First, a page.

Minneapolis Police Department engaged in racial discrimination, state says


The investigation was spurred by the death of George Floyd in May 2020.

After a nearly two-year investigation, the Minnesota Department of Human Rights found that the City of Minneapolis and the Minneapolis Police Department engaged in a pattern or practice of racial discrimination in violation of law. on Minnesota Human Rights.

The human rights agency said on Wednesday it would work with the city to develop a consent decree – “a court-enforceable agreement that identifies the specific changes to be made and the timelines for those changes to occur.” .

The investigation found racial disparities in how “MPD officers use force, stop, search, arrest and summon people of color; in MPD agents’ use of covert social media to monitor black individuals and black organizations, unrelated to criminal activity; MPD officers consistently use racist, misogynistic and disrespectful language.”

These conclusions were reached after investigators reviewed hundreds of hours of video footage, official interviews with officers, experts and witnesses, and read thousands of pages of documents and material.

The Department of Human Rights said it would meet with community members, MPD officers, city officials and others to get input for the consent decree aimed at combating the racial discrimination in city police departments.

The investigation seeks to determine whether MPD engages in a pattern or practice of racial discrimination in violation of Minnesota’s human rights law, the state’s civil rights law.

The Human Rights Department’s filing came shortly after the May 25, 2020 killing of George Floyd by Minneapolis police officer Derek Chauvin. Chauvin was convicted of the April 20, 2021 murder.

“Community leaders have been calling for structural change for decades,” Commissioner Rebecca Lucero said in June 2020 during the ministry’s announcement. “They fought for this and it is essential that we recognize the work and commitment of those who have paved the way to make today’s announcement possible.”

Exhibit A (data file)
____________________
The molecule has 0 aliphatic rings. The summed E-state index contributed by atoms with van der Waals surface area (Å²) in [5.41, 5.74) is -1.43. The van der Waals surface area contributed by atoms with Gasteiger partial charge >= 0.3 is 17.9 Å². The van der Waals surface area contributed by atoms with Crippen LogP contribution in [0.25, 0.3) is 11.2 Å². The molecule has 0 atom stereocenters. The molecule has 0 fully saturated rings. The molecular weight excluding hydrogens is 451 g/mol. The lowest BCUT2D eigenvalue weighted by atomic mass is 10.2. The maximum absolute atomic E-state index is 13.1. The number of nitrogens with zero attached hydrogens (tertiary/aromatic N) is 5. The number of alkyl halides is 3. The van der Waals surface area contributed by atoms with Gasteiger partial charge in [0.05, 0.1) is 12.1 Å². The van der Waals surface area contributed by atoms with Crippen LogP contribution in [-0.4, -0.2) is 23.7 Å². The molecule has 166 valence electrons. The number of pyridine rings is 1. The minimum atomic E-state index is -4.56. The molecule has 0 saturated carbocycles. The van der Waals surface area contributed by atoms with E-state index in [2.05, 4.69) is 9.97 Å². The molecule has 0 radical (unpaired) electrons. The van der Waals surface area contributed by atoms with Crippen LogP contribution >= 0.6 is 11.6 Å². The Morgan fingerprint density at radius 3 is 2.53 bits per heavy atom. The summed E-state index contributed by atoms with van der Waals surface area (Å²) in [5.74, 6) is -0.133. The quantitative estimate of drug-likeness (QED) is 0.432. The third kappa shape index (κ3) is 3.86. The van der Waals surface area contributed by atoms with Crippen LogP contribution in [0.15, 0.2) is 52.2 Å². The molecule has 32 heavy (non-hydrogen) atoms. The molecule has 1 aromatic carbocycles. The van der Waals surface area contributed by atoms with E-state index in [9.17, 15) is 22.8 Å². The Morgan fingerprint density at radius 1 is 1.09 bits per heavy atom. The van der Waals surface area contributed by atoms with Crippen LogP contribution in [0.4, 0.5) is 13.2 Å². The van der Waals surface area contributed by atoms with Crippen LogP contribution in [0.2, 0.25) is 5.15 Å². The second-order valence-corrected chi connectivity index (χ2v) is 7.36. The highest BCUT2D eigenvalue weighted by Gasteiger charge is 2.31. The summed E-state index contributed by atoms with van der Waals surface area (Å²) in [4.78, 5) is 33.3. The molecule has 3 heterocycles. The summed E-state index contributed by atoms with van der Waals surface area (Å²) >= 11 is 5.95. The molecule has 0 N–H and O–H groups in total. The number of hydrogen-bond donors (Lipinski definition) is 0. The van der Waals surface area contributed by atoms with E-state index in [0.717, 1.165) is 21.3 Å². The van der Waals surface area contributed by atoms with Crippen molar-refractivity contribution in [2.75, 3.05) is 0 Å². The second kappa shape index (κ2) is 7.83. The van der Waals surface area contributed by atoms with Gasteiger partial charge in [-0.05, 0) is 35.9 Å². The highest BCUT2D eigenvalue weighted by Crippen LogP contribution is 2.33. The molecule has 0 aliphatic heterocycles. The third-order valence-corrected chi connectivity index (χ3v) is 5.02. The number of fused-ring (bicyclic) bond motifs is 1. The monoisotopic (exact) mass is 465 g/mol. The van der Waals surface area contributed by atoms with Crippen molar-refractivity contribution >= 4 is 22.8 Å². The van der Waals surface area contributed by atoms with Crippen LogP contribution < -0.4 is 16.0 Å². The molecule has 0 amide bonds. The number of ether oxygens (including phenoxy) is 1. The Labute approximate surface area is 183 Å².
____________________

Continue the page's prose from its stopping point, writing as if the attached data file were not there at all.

Attorney Ben Crump and co-counsel Antonio Romanucci and Jeff Storms, the legal team representing Floyd’s family, called the findings “historic”.

“We hope this will lead to placing the city and the police department under a state-ordered consent decree, which would finally give us confidence that real change in policing is possible, and Minneapolis can become a safer city for its black residents,” they said in a statement.

He continued, “We call on city, state and police leaders to accept the challenge of these findings and finally make meaningful changes to build trust between communities of color in Minneapolis and those who have sworn to them. protect and serve them.”

U.S. Attorney General Merrick Garland and the Department of Justice also launched an investigation into patterns or practices in the City of Minneapolis and the Minneapolis Police Department in 2021. That investigation is still ongoing.

The Department of Human Rights obtained a temporary order from the Hennepin County District Court in June 2020 that forced the City of Minneapolis and the Minneapolis Police Department to implement immediate policy changes.

The MPD was required to prohibit chokeholds, officers were required to report or intervene in the unauthorized use of force by other officers, obtain approval from the Chief of Police on the use of crowd control weapons and more.

Since the human rights investigation began, groups like the Minnesota Justice Center, NYU Law’s Policing Project and the Minneapolis Foundation have offered recommendations for the MPD in independent reviews of the department.


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